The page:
The following was originally divided between seven posts. I’ve combined them for better fluency.
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Fingering is your key to control. If you’ve found the best fingering-solution to a particular passage, you’ll have better precision and consistency. And with precision and consistency, you can focus on balance and tone.
I thought it’d be interesting to post some fingering exercises for pianists interested in exploring double-note scales. Posts will deal with things that I’ve worked on over that last two years. The exercises are derived from experimenting with Moszkowski’s book Scales & Double Notes Book II. Thanks to Gary Williamson for introducing me to this book!
Side Note: If anybody comes across Book III or Book IV, PLEASE let me know! I’m seriously interested in checking them out. I haven’t been able to find them.
Most important with double note scales is strengthening your third, fourth and fifth fingers. This is especially important because more often than not, these fingers will be playing melodies. Check out this exercise:
You can use the same fingering descending. Of course, there are many variations. So I would encourage pianists to practice ascending and descending with fingering alternating 3-4, 3-5, 4-5 and 3-4-5. This should prepare you for all of them! Example:
I should also mention that you shouldn’t limit yourself to the chromatic scale. Be sure to apply this to major scales, minor scales (melodic & harmonic), bop scales, diminished scales and any other scales you can think of. The above fingering variations will hopefully prepare you for the problems faced in these scales, but be sure to put them to the test!
This should be pretty easy if you work on the fingering from the previous post, especially the first example. The third, fourth and fifth fingers in the right-hand use the exact same fingering.
What about descending? The trick: Your right-hand descending uses the same fingering as left-hand ascending. And your left-hand descending uses the same fingering and right-hand ascending! This trick utilizes keyboard symmetry. Example:
The notes D and G# are points of keyboard symmetry. If you ascend chromatically from these notes, you will see an exact mirror image if youdescend chromatically. This is you how you can figure out difficult fingering solutions for say, your left-hand: figure out how to play it symmetrically in your right-hand!
All my examples will only show ascending passages. I’ll assume you can figure out descending passages using keyboard symmetry.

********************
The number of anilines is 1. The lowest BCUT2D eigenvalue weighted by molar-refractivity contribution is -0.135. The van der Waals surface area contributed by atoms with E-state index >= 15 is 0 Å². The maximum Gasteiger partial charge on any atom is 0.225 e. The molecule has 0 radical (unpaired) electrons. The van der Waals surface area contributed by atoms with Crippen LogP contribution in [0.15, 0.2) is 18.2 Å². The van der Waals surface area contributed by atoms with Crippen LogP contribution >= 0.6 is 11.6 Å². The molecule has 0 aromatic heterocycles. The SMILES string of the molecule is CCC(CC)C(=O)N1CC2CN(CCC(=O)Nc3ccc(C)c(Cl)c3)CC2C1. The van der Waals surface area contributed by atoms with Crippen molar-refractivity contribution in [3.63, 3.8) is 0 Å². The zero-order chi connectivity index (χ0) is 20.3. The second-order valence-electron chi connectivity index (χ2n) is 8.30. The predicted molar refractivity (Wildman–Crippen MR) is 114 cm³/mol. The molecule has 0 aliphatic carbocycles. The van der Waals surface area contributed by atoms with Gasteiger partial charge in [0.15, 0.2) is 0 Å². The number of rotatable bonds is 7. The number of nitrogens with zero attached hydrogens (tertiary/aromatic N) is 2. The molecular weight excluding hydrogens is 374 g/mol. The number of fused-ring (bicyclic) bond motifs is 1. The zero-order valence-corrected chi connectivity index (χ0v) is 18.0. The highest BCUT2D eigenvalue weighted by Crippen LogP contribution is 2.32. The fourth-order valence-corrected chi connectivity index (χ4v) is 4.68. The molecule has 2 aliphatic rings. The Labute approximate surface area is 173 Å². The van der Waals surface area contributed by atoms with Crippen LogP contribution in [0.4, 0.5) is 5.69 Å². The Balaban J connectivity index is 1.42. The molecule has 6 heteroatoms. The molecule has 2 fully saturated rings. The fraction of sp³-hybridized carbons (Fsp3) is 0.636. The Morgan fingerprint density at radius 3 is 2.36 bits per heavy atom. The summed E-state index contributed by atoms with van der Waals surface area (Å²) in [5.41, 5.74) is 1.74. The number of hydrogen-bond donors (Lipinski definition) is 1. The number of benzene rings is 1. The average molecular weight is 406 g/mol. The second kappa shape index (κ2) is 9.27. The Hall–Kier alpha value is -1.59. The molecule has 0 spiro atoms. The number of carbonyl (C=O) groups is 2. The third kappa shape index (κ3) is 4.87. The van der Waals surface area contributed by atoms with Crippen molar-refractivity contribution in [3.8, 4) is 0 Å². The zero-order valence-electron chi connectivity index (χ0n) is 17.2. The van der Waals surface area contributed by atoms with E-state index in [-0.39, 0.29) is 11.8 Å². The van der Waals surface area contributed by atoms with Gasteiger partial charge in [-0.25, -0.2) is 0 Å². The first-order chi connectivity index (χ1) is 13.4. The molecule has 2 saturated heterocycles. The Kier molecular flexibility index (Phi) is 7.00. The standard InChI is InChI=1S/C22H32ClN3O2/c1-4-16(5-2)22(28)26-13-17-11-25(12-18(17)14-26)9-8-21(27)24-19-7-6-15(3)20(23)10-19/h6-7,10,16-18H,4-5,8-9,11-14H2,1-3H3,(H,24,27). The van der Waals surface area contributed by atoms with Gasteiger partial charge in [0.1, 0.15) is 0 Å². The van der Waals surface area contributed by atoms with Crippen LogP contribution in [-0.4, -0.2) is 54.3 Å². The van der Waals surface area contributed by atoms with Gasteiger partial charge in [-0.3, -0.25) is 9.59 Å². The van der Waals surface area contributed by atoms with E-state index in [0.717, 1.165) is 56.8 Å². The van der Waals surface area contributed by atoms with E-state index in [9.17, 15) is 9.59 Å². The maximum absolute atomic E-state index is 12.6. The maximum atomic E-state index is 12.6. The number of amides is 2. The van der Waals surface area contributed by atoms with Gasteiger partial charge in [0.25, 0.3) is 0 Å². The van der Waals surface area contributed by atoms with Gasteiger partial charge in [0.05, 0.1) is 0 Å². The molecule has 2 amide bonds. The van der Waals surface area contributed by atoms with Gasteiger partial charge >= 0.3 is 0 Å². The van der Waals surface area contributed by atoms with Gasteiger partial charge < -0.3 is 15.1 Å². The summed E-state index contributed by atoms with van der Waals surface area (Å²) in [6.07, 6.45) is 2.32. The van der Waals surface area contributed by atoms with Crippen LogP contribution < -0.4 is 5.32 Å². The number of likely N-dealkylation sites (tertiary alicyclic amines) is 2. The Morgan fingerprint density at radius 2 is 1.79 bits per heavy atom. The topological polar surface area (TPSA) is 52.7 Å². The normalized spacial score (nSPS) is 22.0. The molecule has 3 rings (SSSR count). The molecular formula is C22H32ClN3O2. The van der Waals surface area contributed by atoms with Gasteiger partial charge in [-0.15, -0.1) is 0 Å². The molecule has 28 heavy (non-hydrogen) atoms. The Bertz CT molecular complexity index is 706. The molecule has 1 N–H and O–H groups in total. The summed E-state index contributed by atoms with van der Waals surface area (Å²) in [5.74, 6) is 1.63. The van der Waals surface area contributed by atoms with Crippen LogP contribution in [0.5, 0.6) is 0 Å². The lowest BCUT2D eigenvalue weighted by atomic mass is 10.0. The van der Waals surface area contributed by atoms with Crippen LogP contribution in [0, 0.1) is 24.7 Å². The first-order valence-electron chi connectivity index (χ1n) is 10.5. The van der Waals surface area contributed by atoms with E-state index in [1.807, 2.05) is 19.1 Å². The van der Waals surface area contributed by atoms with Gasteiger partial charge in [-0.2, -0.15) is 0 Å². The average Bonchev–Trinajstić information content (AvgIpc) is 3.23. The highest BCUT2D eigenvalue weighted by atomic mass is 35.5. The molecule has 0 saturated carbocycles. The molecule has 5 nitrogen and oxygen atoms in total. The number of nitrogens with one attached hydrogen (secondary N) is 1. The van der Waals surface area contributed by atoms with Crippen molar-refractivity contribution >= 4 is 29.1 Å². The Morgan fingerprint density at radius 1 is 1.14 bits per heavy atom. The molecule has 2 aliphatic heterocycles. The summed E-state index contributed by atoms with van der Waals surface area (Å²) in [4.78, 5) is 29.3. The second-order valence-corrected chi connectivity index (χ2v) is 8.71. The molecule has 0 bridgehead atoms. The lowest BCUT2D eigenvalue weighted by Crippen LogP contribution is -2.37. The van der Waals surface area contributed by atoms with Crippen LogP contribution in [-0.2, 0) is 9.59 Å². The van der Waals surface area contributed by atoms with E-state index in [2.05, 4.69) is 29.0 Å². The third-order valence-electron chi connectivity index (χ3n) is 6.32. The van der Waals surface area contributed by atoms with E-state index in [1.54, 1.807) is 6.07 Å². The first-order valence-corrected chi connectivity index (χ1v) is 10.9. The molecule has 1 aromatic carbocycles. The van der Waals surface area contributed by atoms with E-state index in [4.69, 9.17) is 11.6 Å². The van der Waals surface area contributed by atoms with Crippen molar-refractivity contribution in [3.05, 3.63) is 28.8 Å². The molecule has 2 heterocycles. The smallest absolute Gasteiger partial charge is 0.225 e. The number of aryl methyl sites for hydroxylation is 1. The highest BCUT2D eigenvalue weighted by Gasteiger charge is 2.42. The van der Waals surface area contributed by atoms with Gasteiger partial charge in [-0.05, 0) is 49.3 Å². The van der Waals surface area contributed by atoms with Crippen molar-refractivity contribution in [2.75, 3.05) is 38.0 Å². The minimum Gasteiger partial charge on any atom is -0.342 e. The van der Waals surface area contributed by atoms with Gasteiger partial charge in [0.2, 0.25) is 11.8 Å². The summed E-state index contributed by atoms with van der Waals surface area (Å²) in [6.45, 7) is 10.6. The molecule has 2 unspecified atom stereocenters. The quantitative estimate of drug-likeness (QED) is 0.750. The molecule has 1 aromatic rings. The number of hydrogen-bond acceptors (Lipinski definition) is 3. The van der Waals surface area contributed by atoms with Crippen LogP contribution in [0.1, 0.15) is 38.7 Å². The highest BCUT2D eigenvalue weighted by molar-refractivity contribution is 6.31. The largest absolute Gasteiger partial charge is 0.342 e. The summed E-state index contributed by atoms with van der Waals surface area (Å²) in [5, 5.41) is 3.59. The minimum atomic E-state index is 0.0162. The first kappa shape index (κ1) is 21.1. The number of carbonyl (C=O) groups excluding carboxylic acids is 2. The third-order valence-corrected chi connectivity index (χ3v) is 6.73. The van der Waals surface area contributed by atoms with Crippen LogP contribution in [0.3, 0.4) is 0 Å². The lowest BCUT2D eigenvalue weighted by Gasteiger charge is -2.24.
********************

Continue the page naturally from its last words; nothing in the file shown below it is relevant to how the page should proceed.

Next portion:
Chromatic major thirds are tricky. If you’ve worked on minor thirds, you’ll have to turn up the focus. Or else you’ll suddenly find yourself playing minor thirds instead of major thirds!
I’ve experimented with a few fingerings:
This may work as well, it opens the hand up a bit more:
Here’s a variation that I use sometimes (Right-hand ascending or left-hand descending). It can useful if my fifth-fingers need a break or if I’m only playing a section of the scale:
Chromatic fourths and easy and fun:
And of course, this is one reason why you practice chromatic fourths:
You’ll notice that in certain spots you have to slide your second-finger from a black key to a white key. Try this exercise that alternates ascending with descending passages and isolates this occurrence:
I would imagine that Moszkowski’s Book III and IV would contain exercises similar to this. Exercises that focus on isolating spots with troubling fingering/hand positions. I would encourage you to experiment with similar exercises with all intervals. To start simply, practice switching directions! An example using minor thirds:
Fourths are easy and fun, but in my opinion, major seconds are the hippest!
The 5-3, 3-1 transfers can be tricky, but if you can get comfortable with it, it’s well worth the reward!
If you work on all these exercises, hopefully by this time your fingering-intuition is getting better. Your muscles just know where your fingers go even though you haven’t worked out anything specific. They just feel it. That’s great. That’s where you want to be.
The next two posts deal with some interesting exercises that make double-note scales more practical. First, is using the fingering from double-note scales to create interesting single-note patterns. For example, minor thirds:
And major seconds:
Be sure to check out the other intervals too! You’ll find patters like these are easier and easier to learn and apply to your playing:
A bop scale:
A diminished scale pattern:
Another diminished scale pattern:
There are countless others, but hopefully this gives you some ideas! And if you check out all these chromatic fingerings, you’ll be playing these like they’re nothing. Trust me!
There is no shortage of things you can do with double-note scales. Here are some that I’ve worked on over the last few years. I guess they’re quadruple-note scales!
Major seconds over minor thirds:
You can stack minor thirds:
I already showed you this one from Part 4:
If you’ve check out major scales:
Here’s one of my favourites. I used to play drop-two voices like this:
But with lots of practice, you can play them like this, with much more control:
Again, there are many things you can do with double-note scales (and quadruple-note scales!). There are many alternative-fingerings too. These are just some of the things I’ve checked out.
Hope you enjoyed, thanks for reading!